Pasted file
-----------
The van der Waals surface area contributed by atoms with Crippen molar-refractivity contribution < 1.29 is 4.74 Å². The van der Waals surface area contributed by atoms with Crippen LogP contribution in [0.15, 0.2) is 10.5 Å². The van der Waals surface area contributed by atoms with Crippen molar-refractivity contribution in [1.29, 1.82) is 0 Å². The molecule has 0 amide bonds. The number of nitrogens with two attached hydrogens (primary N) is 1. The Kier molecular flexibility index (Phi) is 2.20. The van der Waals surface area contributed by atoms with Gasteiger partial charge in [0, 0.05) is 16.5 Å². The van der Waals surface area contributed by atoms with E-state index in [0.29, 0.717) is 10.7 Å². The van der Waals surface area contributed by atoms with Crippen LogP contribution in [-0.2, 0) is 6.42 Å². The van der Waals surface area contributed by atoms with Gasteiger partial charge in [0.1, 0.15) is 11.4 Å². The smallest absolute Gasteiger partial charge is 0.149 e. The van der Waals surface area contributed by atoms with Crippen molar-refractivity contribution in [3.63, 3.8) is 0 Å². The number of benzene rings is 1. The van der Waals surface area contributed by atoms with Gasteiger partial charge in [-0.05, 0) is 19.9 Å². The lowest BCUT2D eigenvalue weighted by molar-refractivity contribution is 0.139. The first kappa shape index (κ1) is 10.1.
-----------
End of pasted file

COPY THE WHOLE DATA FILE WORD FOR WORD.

The van der Waals surface area contributed by atoms with Crippen molar-refractivity contribution < 1.29 is 4.74 Å². The van der Waals surface area contributed by atoms with Crippen LogP contribution in [0.15, 0.2) is 10.5 Å². The van der Waals surface area contributed by atoms with Crippen molar-refractivity contribution in [1.29, 1.82) is 0 Å². The molecule has 0 amide bonds. The number of nitrogens with two attached hydrogens (primary N) is 1. The Kier molecular flexibility index (Phi) is 2.20. The van der Waals surface area contributed by atoms with Gasteiger partial charge in [0, 0.05) is 16.5 Å². The van der Waals surface area contributed by atoms with E-state index in [0.29, 0.717) is 10.7 Å². The van der Waals surface area contributed by atoms with Crippen LogP contribution in [-0.2, 0) is 6.42 Å². The van der Waals surface area contributed by atoms with Gasteiger partial charge in [0.1, 0.15) is 11.4 Å². The smallest absolute Gasteiger partial charge is 0.149 e. The van der Waals surface area contributed by atoms with Crippen molar-refractivity contribution in [3.63, 3.8) is 0 Å². The number of benzene rings is 1. The van der Waals surface area contributed by atoms with Gasteiger partial charge in [-0.05, 0) is 19.9 Å². The lowest BCUT2D eigenvalue weighted by molar-refractivity contribution is 0.139. The first kappa shape index (κ1) is 10.1.